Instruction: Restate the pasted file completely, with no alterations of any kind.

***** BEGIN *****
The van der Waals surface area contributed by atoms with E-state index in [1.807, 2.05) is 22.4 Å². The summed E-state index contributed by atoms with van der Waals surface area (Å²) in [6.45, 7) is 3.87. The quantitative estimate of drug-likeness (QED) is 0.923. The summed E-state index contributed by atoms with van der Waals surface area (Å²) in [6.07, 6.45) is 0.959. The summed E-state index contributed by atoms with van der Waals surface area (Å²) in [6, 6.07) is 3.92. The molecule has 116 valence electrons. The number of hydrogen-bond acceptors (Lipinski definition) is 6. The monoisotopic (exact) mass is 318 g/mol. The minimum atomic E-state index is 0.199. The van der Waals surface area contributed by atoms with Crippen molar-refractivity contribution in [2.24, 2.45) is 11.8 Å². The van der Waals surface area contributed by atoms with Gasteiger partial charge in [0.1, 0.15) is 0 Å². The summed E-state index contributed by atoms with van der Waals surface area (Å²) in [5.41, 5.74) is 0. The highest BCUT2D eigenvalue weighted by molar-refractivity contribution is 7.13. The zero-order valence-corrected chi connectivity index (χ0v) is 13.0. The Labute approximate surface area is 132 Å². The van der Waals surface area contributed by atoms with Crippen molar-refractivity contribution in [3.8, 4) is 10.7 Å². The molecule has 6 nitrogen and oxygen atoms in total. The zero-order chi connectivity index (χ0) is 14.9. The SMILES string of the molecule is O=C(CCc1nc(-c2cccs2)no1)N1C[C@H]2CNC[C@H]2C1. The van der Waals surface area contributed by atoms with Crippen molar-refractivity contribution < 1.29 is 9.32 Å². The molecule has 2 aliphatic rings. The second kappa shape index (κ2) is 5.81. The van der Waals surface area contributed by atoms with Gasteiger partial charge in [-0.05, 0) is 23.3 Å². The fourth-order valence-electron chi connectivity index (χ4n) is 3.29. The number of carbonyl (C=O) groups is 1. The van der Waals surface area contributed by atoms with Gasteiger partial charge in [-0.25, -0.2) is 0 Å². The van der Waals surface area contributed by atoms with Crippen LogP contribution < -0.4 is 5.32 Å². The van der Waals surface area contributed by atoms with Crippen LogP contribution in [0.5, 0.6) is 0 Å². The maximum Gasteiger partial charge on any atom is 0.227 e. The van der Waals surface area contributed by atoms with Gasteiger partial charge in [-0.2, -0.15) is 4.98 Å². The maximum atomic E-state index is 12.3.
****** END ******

The van der Waals surface area contributed by atoms with E-state index in [1.807, 2.05) is 22.4 Å². The summed E-state index contributed by atoms with van der Waals surface area (Å²) in [6.45, 7) is 3.87. The quantitative estimate of drug-likeness (QED) is 0.923. The summed E-state index contributed by atoms with van der Waals surface area (Å²) in [6.07, 6.45) is 0.959. The summed E-state index contributed by atoms with van der Waals surface area (Å²) in [6, 6.07) is 3.92. The molecule has 116 valence electrons. The number of hydrogen-bond acceptors (Lipinski definition) is 6. The monoisotopic (exact) mass is 318 g/mol. The minimum atomic E-state index is 0.199. The van der Waals surface area contributed by atoms with Crippen molar-refractivity contribution in [2.24, 2.45) is 11.8 Å². The van der Waals surface area contributed by atoms with Gasteiger partial charge in [0.1, 0.15) is 0 Å². The summed E-state index contributed by atoms with van der Waals surface area (Å²) in [5.41, 5.74) is 0. The highest BCUT2D eigenvalue weighted by molar-refractivity contribution is 7.13. The zero-order valence-corrected chi connectivity index (χ0v) is 13.0. The Labute approximate surface area is 132 Å². The van der Waals surface area contributed by atoms with Crippen molar-refractivity contribution in [3.8, 4) is 10.7 Å². The molecule has 6 nitrogen and oxygen atoms in total. The zero-order chi connectivity index (χ0) is 14.9. The SMILES string of the molecule is O=C(CCc1nc(-c2cccs2)no1)N1C[C@H]2CNC[C@H]2C1. The van der Waals surface area contributed by atoms with Crippen molar-refractivity contribution < 1.29 is 9.32 Å². The molecule has 2 aliphatic rings. The second kappa shape index (κ2) is 5.81. The van der Waals surface area contributed by atoms with Gasteiger partial charge in [-0.05, 0) is 23.3 Å². The fourth-order valence-electron chi connectivity index (χ4n) is 3.29. The number of carbonyl (C=O) groups is 1. The van der Waals surface area contributed by atoms with Gasteiger partial charge in [-0.25, -0.2) is 0 Å². The van der Waals surface area contributed by atoms with Crippen LogP contribution < -0.4 is 5.32 Å². The van der Waals surface area contributed by atoms with Crippen LogP contribution in [0.5, 0.6) is 0 Å². The maximum Gasteiger partial charge on any atom is 0.227 e. The van der Waals surface area contributed by atoms with Gasteiger partial charge in [-0.2, -0.15) is 4.98 Å². The maximum atomic E-state index is 12.3.